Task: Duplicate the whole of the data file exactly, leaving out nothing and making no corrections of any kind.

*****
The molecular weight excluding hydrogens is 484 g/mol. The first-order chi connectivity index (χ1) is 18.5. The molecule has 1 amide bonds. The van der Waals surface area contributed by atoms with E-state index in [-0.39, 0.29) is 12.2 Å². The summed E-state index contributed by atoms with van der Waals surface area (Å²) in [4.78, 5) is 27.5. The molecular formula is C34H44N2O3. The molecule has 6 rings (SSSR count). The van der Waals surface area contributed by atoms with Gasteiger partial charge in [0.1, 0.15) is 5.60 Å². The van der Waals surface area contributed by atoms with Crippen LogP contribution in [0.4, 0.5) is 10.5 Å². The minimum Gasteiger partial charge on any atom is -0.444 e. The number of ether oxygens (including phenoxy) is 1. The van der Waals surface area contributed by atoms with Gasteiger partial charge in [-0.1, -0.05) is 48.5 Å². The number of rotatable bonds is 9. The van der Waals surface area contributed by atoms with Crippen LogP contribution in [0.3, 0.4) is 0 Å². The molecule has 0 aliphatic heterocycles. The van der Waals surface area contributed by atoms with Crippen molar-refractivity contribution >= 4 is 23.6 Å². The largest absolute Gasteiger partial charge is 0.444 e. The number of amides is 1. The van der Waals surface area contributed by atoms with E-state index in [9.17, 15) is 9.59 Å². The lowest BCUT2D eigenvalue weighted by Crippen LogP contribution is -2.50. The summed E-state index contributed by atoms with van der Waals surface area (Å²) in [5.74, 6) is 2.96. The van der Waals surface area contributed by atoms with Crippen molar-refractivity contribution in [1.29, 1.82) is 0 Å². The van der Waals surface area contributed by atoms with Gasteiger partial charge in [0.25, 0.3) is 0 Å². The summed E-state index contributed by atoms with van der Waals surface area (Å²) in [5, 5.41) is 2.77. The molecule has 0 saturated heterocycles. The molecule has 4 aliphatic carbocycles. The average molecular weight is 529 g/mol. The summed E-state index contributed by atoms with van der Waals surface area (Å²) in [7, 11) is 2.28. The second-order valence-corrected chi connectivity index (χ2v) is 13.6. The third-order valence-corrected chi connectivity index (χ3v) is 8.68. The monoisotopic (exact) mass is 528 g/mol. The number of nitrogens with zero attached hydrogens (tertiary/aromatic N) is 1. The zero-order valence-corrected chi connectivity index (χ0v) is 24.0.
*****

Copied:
The molecular weight excluding hydrogens is 484 g/mol. The first-order chi connectivity index (χ1) is 18.5. The molecule has 1 amide bonds. The van der Waals surface area contributed by atoms with E-state index in [-0.39, 0.29) is 12.2 Å². The summed E-state index contributed by atoms with van der Waals surface area (Å²) in [4.78, 5) is 27.5. The molecular formula is C34H44N2O3. The molecule has 6 rings (SSSR count). The van der Waals surface area contributed by atoms with Gasteiger partial charge in [0.1, 0.15) is 5.60 Å². The van der Waals surface area contributed by atoms with Crippen LogP contribution in [0.4, 0.5) is 10.5 Å². The minimum Gasteiger partial charge on any atom is -0.444 e. The number of ether oxygens (including phenoxy) is 1. The van der Waals surface area contributed by atoms with Gasteiger partial charge in [-0.1, -0.05) is 48.5 Å². The number of rotatable bonds is 9. The van der Waals surface area contributed by atoms with Crippen LogP contribution in [0.3, 0.4) is 0 Å². The molecule has 0 aliphatic heterocycles. The van der Waals surface area contributed by atoms with Crippen molar-refractivity contribution >= 4 is 23.6 Å². The largest absolute Gasteiger partial charge is 0.444 e. The number of amides is 1. The van der Waals surface area contributed by atoms with E-state index in [9.17, 15) is 9.59 Å². The lowest BCUT2D eigenvalue weighted by Crippen LogP contribution is -2.50. The summed E-state index contributed by atoms with van der Waals surface area (Å²) in [5.74, 6) is 2.96. The van der Waals surface area contributed by atoms with Crippen molar-refractivity contribution in [1.29, 1.82) is 0 Å². The van der Waals surface area contributed by atoms with Gasteiger partial charge in [0.25, 0.3) is 0 Å². The summed E-state index contributed by atoms with van der Waals surface area (Å²) in [5, 5.41) is 2.77. The molecule has 0 saturated heterocycles. The molecule has 4 aliphatic carbocycles. The average molecular weight is 529 g/mol. The summed E-state index contributed by atoms with van der Waals surface area (Å²) in [7, 11) is 2.28. The second-order valence-corrected chi connectivity index (χ2v) is 13.6. The third-order valence-corrected chi connectivity index (χ3v) is 8.68. The monoisotopic (exact) mass is 528 g/mol. The number of nitrogens with zero attached hydrogens (tertiary/aromatic N) is 1. The zero-order valence-corrected chi connectivity index (χ0v) is 24.0.